What is OSHA?

What is OSHA?

The Occupational Safety and Health Administration (OSHA /o/) is a big regulatory agency of the United States Department of Labor with federal visitorial powers to inspect and evaluate workplaces. The Occupational Safety and Health Act (OSH Act), enacted into law by President Richard M. Nixon on December 29, 1970, created the agency. The objective of OSHA is to “ensure safe and healthy working conditions for working men and women by formulating and enforcing standards and providing training, outreach, information, and support.” The agency is also responsible for enforcing a number of whistleblower legislation and regulations. OSHA workplace safety inspections have been found to lower injury rates and costs while having no negative impact on employment, sales, credit ratings, or company survival.

The OSHA Act applies to most private-sector companies and their employees, as well as some public-sector employers and employees in the 50 states, as well as some territories and jurisdictions under federal control. The District of Columbia, Puerto Rico, the Virgin Islands, American Samoa, Guam, the Northern Mariana Islands, Wake Island, Johnston Island, and the Outer Continental Shelf Lands as defined by the Outer Continental Shelf Lands Act are among those jurisdictions.

Employers in the private sector

Most private-sector businesses in all 50 states, the District of Columbia, and other U.S. jurisdictions are covered by the OSHA Act, either directly via federal OSHA or through an OSHA-approved state plan.

State plans are OSHA-approved occupational safety and health programs that are run by individual states rather than federal OSHA. Federal OSHA approves and supervises all state plans and contributes up to half of the funds for each program. State-run health and safety programs must be at least as effective as the federal OSHA program. OSHA has authorized the following training providers: OSHA Outreach Courses, OSHA Education School, and so on.

Alaska, Arizona, California, Hawaii, Indiana, Iowa, Kentucky, Maryland, Michigan, Minnesota, Nevada, New Mexico, North Carolina, Oregon, Puerto Rico, South Carolina, Tennessee, Utah, Vermont, Virginia, Washington, and Wyoming are among the 22 states or territories have OSHA-approved state programs.

Federal OSHA covers establishments that are explicitly excluded from a state’s plan, such as those in the marine industry or on military sites.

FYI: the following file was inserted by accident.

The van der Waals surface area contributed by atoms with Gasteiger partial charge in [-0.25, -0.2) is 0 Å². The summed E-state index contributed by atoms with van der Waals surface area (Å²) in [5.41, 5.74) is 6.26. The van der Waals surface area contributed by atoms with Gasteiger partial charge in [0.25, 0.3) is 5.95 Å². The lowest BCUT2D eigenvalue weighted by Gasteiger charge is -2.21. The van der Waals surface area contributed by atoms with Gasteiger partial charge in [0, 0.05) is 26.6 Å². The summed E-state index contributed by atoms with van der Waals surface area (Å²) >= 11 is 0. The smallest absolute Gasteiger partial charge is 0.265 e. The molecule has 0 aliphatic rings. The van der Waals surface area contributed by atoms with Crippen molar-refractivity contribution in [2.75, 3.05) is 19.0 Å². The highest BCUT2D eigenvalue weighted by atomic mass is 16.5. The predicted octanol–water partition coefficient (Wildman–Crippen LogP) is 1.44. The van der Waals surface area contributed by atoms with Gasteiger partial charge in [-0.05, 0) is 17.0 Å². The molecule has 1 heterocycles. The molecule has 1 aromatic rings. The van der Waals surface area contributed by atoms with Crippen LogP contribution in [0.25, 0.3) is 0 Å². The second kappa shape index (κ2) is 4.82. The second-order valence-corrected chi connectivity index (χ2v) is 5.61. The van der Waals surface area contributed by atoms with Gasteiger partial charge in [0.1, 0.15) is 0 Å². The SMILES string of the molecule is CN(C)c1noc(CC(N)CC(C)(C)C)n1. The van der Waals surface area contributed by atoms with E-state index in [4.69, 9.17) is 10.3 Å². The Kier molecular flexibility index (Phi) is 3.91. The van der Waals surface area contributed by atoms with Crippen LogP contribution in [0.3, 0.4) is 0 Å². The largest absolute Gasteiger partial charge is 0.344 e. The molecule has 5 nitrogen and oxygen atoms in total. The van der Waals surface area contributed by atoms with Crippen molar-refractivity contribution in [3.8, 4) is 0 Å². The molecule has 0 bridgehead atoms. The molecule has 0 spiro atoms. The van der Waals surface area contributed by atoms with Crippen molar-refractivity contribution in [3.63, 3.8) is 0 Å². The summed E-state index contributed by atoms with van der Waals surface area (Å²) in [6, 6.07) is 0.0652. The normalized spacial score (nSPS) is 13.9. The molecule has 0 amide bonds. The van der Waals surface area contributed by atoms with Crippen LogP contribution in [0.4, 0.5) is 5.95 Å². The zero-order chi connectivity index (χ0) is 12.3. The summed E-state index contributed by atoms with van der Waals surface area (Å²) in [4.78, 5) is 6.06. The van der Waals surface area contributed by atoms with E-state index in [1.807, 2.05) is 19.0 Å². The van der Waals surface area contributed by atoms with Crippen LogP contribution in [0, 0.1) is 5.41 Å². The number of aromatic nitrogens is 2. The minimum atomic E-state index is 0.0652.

Local and state governments

Workers at state and local government agencies are not covered by federal OSHA, but they are protected by the OSH Act if they work in a state with an OSHA-approved state program. The OSH Act also allows states and territories to create plans that solely cover public sector (state and local government) employees. In these circumstances, private-sector employees and employers are nevertheless subject to federal OSHA authority. Connecticut, Illinois, Maine, New Jersey, New York, and the Virgin Islands are the five other states and one US territory with OSHA-approved state plans that solely cover public sector workers.

Agencies of the federal government

OSHA’s safeguards apply to all government entities. Section 19 of the Occupational Safety and Health Act holds federal agency heads accountable for maintaining safe and healthy working conditions for their employees. OSHA inspects federal facilities in response to worker reports of hazards and as part of initiatives aimed at high-hazard government workplaces.

Federal agencies are required to establish a safety and health program that fulfills the same requirements as private companies. OSHA imposes “virtual penalties” on federal entities — after an inspection if breaches are discovered, OSHA publishes a news statement detailing the level of the fine if the government agency were a private sector employer. The OSHA Act now applies to the United States Postal Service in the same way as it does to any private sector employer, according to a 1998 modification.

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